(To read the rest of "Over-Reacting to COIN (Again): On Cultural Empathy and 'Gratitude Theory'", please click here and scroll to the bottom.)
Yesterday, I wrote about a simple truth: people hate armies occupying their country. I used real world examples and analogies to prove my assertion, but I think literature demonstrates this simple truth better. As my proof, I offer three examples from art.
First up, we have J.M. Coetzee’s Waiting for the Barbarians. In an unnamed city in an unnamed empire, the military has gone off to attack the “barbarians”, leaving behind a garrison to “protect” the city. But the town turns into a military police state. With the main battalion gone to fight the barbarians, the remaining soldiers terrorize the town:
“Among the small garrison that has been left behind there is more drunkenness than I have ever known before, more arrogance towards the townspeople. There have been incidents in which soldiers have gone into shops, taken what they wanted, and left without paying. Of what use is it for the shopkeeper to raise the alarm when the criminals and the civil guard are the same people? The shopkeepers complain to Mandel, who is in charge under the emergency powers while Joll is away with the army. Mandel makes promises but does not act. Why should he? All that matters to him is that he should remain popular with his men. Despite the parade of vigilance on the ramparts and the weekly sweep along the lakeshore (for lurking barbarians, though none has ever been caught), discipline is lax...
“The soldiery tyrannizes the town. They have held a torch-light meeting on the square to denounce 'cowards and traitors' and to affirm collective allegiance to the Empire. WE STAY has become the slogan of the faithful: the words are to be seen daubed on walls everywhere. I stood in the dark on the edge of the huge crowd that night (no one was brave enough to stay at home) listening to these words chanted ponderously, menacingly from thousands of throats. A shiver ran down my back. After the meeting the soldiers led a procession through the streets. Doors were kicked in, windows broken, a house set on fire. Till late at night there was drinking and carousing on the square. I looked out for Mandel but did not see him. It may be that he has lost control of the garrison, if indeed the soldiers were ever prepared to take orders from a policeman.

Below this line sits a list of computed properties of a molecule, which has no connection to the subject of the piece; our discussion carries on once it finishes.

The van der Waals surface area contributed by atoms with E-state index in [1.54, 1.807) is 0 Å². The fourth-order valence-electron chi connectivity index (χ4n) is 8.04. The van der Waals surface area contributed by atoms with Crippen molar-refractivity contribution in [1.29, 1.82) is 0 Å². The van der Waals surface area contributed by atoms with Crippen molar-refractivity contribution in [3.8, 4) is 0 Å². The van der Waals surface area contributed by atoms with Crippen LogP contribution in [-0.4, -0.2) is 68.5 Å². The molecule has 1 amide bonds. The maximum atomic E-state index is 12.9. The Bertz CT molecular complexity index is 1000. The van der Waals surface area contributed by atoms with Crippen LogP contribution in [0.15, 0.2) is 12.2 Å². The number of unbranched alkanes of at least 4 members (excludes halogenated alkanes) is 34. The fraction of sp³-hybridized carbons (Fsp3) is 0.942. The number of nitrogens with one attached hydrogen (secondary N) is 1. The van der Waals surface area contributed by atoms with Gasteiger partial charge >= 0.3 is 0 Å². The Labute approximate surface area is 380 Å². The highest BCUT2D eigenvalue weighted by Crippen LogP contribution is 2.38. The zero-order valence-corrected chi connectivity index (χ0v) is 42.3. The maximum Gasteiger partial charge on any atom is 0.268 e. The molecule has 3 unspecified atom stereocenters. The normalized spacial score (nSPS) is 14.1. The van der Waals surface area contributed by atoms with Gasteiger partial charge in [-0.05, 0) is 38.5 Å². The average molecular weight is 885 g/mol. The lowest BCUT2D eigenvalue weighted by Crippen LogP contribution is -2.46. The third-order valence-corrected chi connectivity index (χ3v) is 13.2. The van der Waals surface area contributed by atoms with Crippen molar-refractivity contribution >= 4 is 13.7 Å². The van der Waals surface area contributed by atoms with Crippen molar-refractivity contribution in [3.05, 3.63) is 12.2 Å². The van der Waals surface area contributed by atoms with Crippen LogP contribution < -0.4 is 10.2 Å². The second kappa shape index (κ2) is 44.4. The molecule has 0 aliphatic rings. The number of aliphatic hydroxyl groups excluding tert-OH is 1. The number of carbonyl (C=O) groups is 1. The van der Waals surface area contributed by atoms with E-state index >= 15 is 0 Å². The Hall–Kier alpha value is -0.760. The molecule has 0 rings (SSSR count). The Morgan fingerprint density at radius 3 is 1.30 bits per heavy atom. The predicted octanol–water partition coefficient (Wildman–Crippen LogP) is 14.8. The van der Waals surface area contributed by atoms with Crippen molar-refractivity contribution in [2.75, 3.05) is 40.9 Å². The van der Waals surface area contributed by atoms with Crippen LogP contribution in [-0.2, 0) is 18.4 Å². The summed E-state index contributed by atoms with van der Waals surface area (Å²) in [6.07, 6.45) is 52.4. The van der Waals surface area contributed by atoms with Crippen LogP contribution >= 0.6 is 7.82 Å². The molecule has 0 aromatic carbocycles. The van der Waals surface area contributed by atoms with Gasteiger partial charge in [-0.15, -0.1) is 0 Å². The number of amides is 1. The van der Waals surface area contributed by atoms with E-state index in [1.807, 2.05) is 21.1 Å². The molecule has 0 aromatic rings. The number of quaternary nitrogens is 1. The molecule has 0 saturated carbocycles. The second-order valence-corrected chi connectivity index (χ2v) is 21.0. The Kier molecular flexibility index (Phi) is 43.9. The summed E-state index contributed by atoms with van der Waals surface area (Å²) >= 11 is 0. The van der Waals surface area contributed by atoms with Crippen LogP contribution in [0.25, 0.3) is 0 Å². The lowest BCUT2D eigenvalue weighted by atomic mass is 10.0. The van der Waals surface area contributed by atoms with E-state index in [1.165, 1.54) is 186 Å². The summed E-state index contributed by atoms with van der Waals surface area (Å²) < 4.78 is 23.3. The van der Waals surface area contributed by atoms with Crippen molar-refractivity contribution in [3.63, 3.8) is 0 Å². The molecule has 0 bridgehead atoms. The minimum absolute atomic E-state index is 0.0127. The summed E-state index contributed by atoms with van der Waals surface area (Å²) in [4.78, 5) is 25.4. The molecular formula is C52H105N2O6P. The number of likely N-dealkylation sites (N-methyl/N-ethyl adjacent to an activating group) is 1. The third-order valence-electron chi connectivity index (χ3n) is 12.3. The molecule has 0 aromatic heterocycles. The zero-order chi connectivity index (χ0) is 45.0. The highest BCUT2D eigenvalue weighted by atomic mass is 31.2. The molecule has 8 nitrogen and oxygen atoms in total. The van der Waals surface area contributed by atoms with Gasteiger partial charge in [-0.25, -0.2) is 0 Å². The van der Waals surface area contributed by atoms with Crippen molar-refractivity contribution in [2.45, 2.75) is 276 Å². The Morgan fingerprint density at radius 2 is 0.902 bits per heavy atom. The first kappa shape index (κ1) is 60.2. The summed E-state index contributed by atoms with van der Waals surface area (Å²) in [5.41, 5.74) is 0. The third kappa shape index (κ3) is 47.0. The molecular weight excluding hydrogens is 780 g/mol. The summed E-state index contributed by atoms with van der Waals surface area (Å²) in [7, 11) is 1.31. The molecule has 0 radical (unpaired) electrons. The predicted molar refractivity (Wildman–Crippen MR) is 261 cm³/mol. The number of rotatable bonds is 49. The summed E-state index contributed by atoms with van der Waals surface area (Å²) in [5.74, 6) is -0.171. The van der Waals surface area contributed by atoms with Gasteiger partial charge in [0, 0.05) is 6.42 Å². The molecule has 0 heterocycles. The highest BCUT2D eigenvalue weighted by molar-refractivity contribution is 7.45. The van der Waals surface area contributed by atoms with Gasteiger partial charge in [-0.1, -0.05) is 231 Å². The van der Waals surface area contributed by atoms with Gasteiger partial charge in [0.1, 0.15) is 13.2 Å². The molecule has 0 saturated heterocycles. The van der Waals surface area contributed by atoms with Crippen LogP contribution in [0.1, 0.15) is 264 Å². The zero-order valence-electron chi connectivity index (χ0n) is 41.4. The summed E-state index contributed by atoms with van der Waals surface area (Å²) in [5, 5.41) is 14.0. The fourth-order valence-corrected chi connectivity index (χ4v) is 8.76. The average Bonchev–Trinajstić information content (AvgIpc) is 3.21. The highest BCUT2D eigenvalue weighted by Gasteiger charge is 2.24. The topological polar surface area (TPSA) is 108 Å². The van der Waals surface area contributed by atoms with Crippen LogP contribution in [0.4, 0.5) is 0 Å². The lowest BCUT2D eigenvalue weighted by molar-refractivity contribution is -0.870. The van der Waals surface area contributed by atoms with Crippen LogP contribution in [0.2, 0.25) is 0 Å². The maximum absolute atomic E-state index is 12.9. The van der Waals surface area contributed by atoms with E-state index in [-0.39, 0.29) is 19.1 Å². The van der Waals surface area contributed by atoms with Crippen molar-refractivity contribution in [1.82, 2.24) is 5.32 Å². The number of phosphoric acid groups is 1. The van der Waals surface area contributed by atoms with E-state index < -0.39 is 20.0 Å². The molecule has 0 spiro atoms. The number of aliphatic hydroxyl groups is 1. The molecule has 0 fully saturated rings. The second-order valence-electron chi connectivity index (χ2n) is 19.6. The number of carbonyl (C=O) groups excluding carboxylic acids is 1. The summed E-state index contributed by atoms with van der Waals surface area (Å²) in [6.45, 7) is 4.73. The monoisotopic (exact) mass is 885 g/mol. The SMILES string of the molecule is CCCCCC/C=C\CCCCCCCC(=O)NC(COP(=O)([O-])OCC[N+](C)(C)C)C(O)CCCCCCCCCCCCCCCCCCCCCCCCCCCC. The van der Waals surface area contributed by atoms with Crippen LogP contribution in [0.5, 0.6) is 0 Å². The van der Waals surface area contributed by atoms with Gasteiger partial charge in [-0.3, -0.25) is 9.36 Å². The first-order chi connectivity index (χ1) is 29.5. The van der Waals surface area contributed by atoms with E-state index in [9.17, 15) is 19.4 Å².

"When they were first quartered on the town these soldiers, strangers to our ways, conscripts from all over the Empire, were welcomed coolly. 'We don't need them here,' people said, 'the sooner they go out and fight the barbarians the better.' They were denied credit in the shops, mothers locked their daughters away from them. But after the barbarians made their appearance on our doorstep that attitude changed. Now that they seem to be all that stands between us and destruction, these foreign soldiers are anxiously courted. A committee of citizens makes a weekly levy to hold a feast for them, roasting whole sheep on spits, laying out gallons of ram. The girls of the town are theirs for the taking. They are welcome to whatever they want as long as they will stay and guard our lives. And the more they are fawned on, the more their arrogance grows. We know we cannot rely on them. With the granary nearly empty and the main force vanished like smoke, what is there to hold them once the feasting stops? All we can hope for is that they will be deterred from deserting us by the rigours of winter travel.”